NEW YORK (Reuters) – Oil prices eased on Thursday, ending a record streak of gains, after both OPEC and the International Energy Agency (IEA) said renewed lockdowns and the emergence of new coronavirus variants reduced the prospect of a swift demand recovery.
Brent futures fell 33 cents, or 0.5%, to settle at $61.14 a barrel, while U.S. West Texas Intermediate (WTI) crude fell 44 cents, or 0.8%, to settle at $58.24.
On Wednesday, Brent rose for its ninth straight session, tying the benchmark’s record winning streak last hit in January 2019. It was also hit in April and September of 2007. WTI marked its eighth consecutive day of gains, its longest such streak since January 2019.
Both benchmarks closed on Wednesday at their highest levels since January 2020, and on Thursday remained in overbought territory with a Relative Strength Index (RSI) over 70 for an eighth day in a row.
“Crude prices are taking a moment after the February breakout took prices above levels some analysts thought couldn’t be touched until a couple years down the road,” said Edward Moya, senior market analyst at OANDA in New York.
World oil demand in 2021 will rebound more slowly than previously thought, the Organization of the Petroleum Exporting Countries (OPEC) said. The IEA said global oil supply was still outstripping demand, but COVID-19 vaccines should help demand recover.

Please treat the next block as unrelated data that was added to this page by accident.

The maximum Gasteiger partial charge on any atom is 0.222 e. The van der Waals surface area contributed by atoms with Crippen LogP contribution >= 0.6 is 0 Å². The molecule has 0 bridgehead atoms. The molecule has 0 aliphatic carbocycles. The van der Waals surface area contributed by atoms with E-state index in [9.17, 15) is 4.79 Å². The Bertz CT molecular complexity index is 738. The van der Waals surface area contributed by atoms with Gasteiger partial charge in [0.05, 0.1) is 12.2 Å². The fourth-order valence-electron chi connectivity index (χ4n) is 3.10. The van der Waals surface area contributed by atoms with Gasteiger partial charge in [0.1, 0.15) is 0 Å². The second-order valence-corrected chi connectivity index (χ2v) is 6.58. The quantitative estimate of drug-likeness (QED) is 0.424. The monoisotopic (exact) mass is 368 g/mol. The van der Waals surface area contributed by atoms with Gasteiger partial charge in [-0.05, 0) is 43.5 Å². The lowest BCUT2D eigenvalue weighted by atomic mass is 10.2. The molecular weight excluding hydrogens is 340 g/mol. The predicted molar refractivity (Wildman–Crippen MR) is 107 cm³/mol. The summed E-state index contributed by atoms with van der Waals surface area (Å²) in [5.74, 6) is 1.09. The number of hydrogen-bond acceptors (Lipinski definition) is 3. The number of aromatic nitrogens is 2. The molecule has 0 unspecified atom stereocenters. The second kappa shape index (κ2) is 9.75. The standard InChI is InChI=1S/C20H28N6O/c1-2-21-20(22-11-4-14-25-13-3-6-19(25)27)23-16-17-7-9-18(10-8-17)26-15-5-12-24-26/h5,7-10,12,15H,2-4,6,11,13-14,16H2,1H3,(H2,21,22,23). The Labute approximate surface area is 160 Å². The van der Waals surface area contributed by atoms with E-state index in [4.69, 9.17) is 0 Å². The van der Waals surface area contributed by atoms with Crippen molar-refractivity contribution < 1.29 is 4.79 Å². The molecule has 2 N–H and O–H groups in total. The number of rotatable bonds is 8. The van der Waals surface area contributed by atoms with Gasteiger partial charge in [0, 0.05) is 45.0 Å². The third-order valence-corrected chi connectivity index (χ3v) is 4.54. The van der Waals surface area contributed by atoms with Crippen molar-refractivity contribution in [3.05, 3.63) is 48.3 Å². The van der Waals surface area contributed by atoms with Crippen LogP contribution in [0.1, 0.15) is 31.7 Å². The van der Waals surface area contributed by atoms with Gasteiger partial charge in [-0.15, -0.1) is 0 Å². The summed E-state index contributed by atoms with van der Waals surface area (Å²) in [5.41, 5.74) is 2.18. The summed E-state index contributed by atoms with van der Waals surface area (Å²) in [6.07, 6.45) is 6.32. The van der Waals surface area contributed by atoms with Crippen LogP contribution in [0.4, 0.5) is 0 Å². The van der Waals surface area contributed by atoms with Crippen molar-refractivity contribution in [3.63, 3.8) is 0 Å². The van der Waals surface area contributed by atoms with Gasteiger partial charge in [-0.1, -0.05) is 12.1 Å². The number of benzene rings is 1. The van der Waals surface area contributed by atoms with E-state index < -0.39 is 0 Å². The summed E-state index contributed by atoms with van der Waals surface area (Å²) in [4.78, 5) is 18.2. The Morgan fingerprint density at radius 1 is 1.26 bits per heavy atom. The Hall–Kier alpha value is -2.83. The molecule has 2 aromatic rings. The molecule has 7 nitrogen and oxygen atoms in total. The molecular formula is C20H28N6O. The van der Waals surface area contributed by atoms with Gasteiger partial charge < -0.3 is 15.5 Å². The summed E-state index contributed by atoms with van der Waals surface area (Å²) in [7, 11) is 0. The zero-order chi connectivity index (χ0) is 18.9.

“The (IEA) agency’s remarks do work as another reminder that oil is not out of the woods yet and that it is premature to overvalue it when the only thing that keeps prices at healthy levels is an artificial supply cut by OPEC and allies,” Rystad Energy’s head of oil markets Bjornar Tonhaugen said, noting the slow pace of the oil demand recovery.
Oil prices have gained in recent weeks as OPEC and allies in OPEC+ reduced output and Saudi Arabia pledged additional voluntary cuts.
The IEA said a rapid stock draw expected in the second half of the year could set the stage for OPEC+ to start unwinding the supply curbs.
Further price pressure came from an increase in oil output in Argentina and an expected increase in supply from Libya following the end of a blockade at the port of Hariga.
The continuous struggle caused by the emerging variants of the virus and doubts about vaccine effectiveness also dampened sentiment. A British scientist said the coronavirus variant found in the county of Kent is likely “to sweep the world.”
(Graphic: Demand/supply balance: https://fingfx.thomsonreuters.com/gfx/mkt/gjnpwzyrnvw/demandsupplyfeb.JPG)
(Additional reporting by Bozorgmehr Sharafedin in London and Naveen Thukral in Singapore; Editing by Marguerita Choy and Barbara Lewis)